And yet, that hasn't stopped many from speculating where the 49ers' backup quarterback may land this offseason, even as he's preparing to play the Ravens in Super Bowl XLVII.
"It's the Super Bowl, so it kind of demands the respect," Smith said Wednesday. "It demands your attention and focus. . . . But, obviously, I've been asked about it a lot, a lot of questions."
On Tuesday, during Media Day at the Louisiana Superdome, Smith was engulfed by wave after wave of reporters. And while he was not placed at one of the stages set up for big-name starters, the attention he drew warranted it.
On Wednesday, the 49ers news conference was held in a banquet hall at the Hilton, and as Smith walked to a round table with his name on it, he joked that he once again wasn't up at one of the podiums.
It's been a rough few months for Smith. The 49ers have reached the summit, but he didn't get them there. After suffering a concussion during a game in early November, Smith lost his job to Colin Kaepernick.
It wasn't as if Smith wasn't performing well. The 49ers went 6-2-1 in games in which he started. He had completed 70 percent of his passes. And last season he had San Francisco a few points from the Super Bowl.
But coach Jim Harbaugh saw greater potential in Kaepernick, much as Andy Reid did in Michael Vick two years ago when he benched Kevin Kolb. The difference was Harbaugh's gamble paid off, and Kaepernick helped get the 49ers over the NFC title game hump.
Smith, meanwhile, was left halfway down the hill.
"It's bittersweet a little bit," Smith said on Tuesday, "but still, it's been a great thing to be a part of."
While he hasn't publicly looked beyond Sunday's game, the tempest has already begun. There have been reports that the 49ers will oblige Smith's request to be a starter next season and either trade the 29-year old or release him if they can't find a trading partner.
As many as 10 teams could be interested. There aren't any potential free-agent quarterbacks as attractive as Smith, and the draft has no prospects who can be expected to step in and start right away.
The Eagles may be in the market for Smith. It's likely only Kelly and general manager Howie Roseman know for sure. It's unlikely that Michael Vick returns, and Nick Foles could be in the team's plans. But he may not be suited to run Kelly's spread offense, even if the coach plans on altering it to the strengths of his quarterback.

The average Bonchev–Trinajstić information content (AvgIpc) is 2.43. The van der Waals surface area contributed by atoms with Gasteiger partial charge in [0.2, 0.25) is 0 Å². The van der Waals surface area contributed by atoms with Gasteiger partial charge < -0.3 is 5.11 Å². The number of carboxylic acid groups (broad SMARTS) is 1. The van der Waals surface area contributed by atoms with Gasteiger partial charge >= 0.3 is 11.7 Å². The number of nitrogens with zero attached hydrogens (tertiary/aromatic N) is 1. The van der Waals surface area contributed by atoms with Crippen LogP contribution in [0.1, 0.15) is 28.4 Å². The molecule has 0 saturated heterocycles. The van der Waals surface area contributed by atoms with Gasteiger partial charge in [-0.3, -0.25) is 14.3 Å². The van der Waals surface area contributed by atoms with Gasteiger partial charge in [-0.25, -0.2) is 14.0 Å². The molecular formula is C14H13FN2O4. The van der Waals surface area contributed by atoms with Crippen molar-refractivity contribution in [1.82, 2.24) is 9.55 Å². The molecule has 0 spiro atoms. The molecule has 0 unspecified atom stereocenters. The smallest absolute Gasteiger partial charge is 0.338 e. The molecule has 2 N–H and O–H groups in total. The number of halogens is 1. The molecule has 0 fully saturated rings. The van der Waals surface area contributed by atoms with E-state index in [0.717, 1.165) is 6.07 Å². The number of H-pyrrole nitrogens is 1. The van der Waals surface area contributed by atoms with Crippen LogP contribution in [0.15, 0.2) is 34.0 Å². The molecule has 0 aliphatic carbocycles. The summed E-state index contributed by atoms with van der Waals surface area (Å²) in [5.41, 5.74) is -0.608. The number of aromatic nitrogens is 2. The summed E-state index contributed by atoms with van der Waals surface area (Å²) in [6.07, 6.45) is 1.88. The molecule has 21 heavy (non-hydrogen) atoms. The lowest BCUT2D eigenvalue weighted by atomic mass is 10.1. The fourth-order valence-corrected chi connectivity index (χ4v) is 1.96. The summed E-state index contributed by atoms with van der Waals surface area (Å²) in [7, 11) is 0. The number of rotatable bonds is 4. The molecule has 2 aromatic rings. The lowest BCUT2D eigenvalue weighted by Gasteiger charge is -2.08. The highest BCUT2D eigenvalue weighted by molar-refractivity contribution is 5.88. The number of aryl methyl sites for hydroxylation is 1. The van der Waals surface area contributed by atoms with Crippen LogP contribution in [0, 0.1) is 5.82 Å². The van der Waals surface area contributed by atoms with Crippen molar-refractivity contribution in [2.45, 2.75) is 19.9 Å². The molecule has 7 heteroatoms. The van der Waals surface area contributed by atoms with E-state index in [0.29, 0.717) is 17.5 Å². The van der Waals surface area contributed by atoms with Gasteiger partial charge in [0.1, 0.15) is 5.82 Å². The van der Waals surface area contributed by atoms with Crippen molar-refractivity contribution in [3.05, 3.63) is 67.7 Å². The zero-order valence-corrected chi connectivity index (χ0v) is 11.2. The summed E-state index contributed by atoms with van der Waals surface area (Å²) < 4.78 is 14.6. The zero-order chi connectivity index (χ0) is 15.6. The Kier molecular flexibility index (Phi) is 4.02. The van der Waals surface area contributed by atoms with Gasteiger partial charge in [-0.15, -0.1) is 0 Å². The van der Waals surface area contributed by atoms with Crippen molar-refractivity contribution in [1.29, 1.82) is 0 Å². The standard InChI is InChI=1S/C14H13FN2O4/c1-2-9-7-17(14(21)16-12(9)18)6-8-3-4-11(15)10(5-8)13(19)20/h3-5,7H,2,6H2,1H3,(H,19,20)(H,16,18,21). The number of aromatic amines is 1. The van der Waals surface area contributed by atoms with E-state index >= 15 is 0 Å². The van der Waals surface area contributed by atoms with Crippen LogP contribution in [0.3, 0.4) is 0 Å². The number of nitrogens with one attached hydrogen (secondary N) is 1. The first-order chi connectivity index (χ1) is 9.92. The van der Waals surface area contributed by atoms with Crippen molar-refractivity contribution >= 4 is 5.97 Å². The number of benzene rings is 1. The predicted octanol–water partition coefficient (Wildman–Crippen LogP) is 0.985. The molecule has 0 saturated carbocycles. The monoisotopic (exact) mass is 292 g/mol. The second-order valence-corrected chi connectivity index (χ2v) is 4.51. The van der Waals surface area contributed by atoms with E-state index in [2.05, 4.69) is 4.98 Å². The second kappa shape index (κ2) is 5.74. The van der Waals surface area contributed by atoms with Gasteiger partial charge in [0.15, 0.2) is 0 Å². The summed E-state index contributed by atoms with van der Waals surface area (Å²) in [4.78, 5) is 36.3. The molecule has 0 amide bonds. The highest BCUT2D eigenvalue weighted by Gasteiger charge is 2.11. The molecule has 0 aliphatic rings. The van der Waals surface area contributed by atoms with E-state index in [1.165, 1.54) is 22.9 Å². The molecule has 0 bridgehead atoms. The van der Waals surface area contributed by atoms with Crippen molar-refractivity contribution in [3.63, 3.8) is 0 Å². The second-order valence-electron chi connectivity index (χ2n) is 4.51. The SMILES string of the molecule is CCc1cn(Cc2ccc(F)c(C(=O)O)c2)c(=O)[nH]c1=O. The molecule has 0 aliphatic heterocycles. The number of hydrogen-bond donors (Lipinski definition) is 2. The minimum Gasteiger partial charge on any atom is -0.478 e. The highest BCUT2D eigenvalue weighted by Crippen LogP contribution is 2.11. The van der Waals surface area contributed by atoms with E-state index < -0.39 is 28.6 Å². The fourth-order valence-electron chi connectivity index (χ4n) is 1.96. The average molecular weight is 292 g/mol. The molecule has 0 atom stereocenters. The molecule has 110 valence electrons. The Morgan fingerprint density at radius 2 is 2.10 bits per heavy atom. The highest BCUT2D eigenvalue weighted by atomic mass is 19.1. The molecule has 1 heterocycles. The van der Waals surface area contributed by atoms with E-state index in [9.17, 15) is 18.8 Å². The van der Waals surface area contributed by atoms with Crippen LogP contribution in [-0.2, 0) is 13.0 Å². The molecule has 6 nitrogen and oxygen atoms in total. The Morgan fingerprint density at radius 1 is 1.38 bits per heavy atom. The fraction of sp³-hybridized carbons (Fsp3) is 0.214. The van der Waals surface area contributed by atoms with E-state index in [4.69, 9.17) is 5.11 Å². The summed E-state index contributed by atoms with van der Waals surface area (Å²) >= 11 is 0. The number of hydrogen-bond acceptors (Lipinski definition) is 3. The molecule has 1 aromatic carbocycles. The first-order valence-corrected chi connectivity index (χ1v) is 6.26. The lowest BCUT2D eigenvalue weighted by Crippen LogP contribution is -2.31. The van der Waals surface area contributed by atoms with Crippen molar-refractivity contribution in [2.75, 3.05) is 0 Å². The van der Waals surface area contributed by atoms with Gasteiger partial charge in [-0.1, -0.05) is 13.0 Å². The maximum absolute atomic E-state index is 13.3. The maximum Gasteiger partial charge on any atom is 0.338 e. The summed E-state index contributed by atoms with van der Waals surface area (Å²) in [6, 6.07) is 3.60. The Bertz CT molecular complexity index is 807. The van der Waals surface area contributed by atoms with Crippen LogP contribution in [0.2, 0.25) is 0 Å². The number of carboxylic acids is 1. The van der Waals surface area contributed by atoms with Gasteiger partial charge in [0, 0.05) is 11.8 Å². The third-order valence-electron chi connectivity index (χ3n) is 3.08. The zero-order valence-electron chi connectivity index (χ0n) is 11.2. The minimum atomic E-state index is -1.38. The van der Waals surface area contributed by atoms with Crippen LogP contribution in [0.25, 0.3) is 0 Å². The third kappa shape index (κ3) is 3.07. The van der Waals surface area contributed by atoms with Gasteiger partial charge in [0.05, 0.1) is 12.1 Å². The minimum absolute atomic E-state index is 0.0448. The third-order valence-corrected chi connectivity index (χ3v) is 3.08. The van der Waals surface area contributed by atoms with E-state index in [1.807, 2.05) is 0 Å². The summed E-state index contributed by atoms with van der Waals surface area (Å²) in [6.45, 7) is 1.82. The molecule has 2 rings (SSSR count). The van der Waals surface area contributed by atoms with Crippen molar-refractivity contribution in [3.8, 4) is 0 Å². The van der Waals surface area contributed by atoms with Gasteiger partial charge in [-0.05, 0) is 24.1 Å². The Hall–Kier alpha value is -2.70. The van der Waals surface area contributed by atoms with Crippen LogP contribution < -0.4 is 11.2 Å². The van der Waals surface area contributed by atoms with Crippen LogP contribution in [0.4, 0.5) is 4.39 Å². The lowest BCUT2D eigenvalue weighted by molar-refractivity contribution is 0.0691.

Smith ran the spread offense in college at Utah. He ran it so well that the 49ers made him the No. 1 overall pick in the 2005 draft even though the NFL hadn't completely embraced the scheme. Now it's everywhere.
"I'm certainly not opposed to it," Smith said of playing in the spread. "We've done it here. [Offensive coordinator Greg] Roman has done a great job implementing that stuff and even more now with Colin in. It's really dynamic stuff, really hard to defend."
Kelly, the story goes, ended up in Oregon after the Ducks were pasted by Smith and Utah. Coach Mike Belotti wanted to bring the spread to Oregon as a result and sought out Kelly, who was then at New Hampshire.
Smith said he's met Kelly only once.
"I met him very quick," Smith said. "He came down to our facility this offseason for a day or two. I just shook his hand."
For the first five years of his NFL career, Smith was viewed as a bust. The 49ers went 19-31 in games he started. He averaged just 6.2 yards per pass attempt. Then Harbaugh and Roman came aboard, and the 49ers went 19-5-1 in games Smith started, and he averaged 7.4 yards per pass.
"I think Alex has proven he can win in this league," said Kurt Warner, the NFL Network analyst and former NFL star quarterback. "But I think a lot of people think that Alex has some shortcomings in his big-play ability or maybe the ability to carry a team on his shoulders."
Kelly may not need Smith to carry the Eagles offense on his shoulders. He has a franchise running back in LeSean McCoy, a budding talent in tailback Bryce Brown, and athletically gifted receivers in DeSean Jackson and Jeremy Maclin.
Smith was asked what his strengths are.
"Understanding of the game, can really handle the volume, complexity, run game and pass game," he said. "Really feel like I can do a lot out there. Can do a lot at the line of scrimmage. Can make good decisions, not turn the ball over, going to move the chains."
Even if the Eagles want Smith, that doesn't necessarily mean they'll have the first shot. The Browns are in need of a quarterback, and Smith has a solid relationship with Cleveland offensive coordinator Norv Turner, who called plays in San Francisco in 2006.
The Eagles could ask Smith to compete with Foles for the starting job.
"I think a situation like that for Alex is, 'Do I go somewhere where there's a young guy waiting in the wings or a young guy that's starting, or do I try to find my own spot where I can really step in and start and set my own path?' " Warner said.
Smith still has time to think things over.
Contact Jeff McLane at firstname.lastname@example.org or on Twitter @Jeff_McLane.